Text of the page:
Parrott v. CommonwealthAnnotate this Case
287 S.W.2d 440 (1956)
Jack PARROTT, Appellant, v. COMMONWEALTH of Kentucky, Appellee.
Court of Appeals of Kentucky.
February 17, 1956.
*441 J. B. Johnson, Bert O. Howard, Harlan, for appellant.
J. D. Buckman, Jr., Atty. Gen., Zeb A. Stewart, Asst. Atty. Gen., for appellee.
Jack Parrott appeals from a judgment of the Harlan Circuit Court which found him guilty of carrying concealed a deadly weapon in violation of KRS 435.230. The sentence imposed was two years in the penitentiary. He seeks a reversal upon the ground that he was entitled to a peremptory instruction of not guilty.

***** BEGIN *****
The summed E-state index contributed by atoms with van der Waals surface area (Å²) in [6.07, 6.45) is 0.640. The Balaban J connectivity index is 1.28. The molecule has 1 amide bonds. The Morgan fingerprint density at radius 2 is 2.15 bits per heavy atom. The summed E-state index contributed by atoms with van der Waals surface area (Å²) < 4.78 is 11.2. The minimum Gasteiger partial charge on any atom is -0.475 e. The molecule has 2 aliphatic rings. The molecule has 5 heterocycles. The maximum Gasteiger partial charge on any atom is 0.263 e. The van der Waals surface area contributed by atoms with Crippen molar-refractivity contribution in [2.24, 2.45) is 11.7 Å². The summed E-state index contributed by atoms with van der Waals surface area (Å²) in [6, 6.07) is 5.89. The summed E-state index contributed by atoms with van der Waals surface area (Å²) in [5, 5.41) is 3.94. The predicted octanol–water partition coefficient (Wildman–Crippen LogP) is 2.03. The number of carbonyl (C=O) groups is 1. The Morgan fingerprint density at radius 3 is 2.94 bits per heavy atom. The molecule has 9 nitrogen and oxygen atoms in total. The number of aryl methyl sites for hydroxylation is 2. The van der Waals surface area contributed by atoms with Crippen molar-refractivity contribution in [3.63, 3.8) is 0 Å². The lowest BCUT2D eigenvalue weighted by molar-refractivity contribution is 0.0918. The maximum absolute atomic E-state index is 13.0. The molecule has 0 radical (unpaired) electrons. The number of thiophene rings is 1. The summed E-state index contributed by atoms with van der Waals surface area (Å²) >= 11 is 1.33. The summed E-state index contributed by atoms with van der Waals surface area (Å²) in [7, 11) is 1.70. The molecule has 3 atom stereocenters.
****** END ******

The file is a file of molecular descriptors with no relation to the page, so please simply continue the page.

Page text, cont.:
The record discloses that on December 3, 1954, about 8:10 in the evening, three peace officers arrested Parrott in the city of Cumberland. Information had been previously received by some of these officers that Parrott was drunk and disorderly at the residence of one Ike Lloyd, who resides outside the city limits. He had left the Lloyd house before the officers arrived there and he was later located on the inside of a filling station within the city at the time he was apprehended. Several minutes after Parrott reached the filling station, the officers happened upon him, walked directly to him, took him into custody without a warrant, and thereafter preferred a formal charge of drunkenness in a public place against him. After he was arrested, one of the officers searched him and found a small revolver in his overcoat pocket. The evidence was in dispute at the trial as to whether the revolver was concealed. He was tried on December 31, 1954, in quarterly court before a jury on the drunkenness charge and was found not guilty.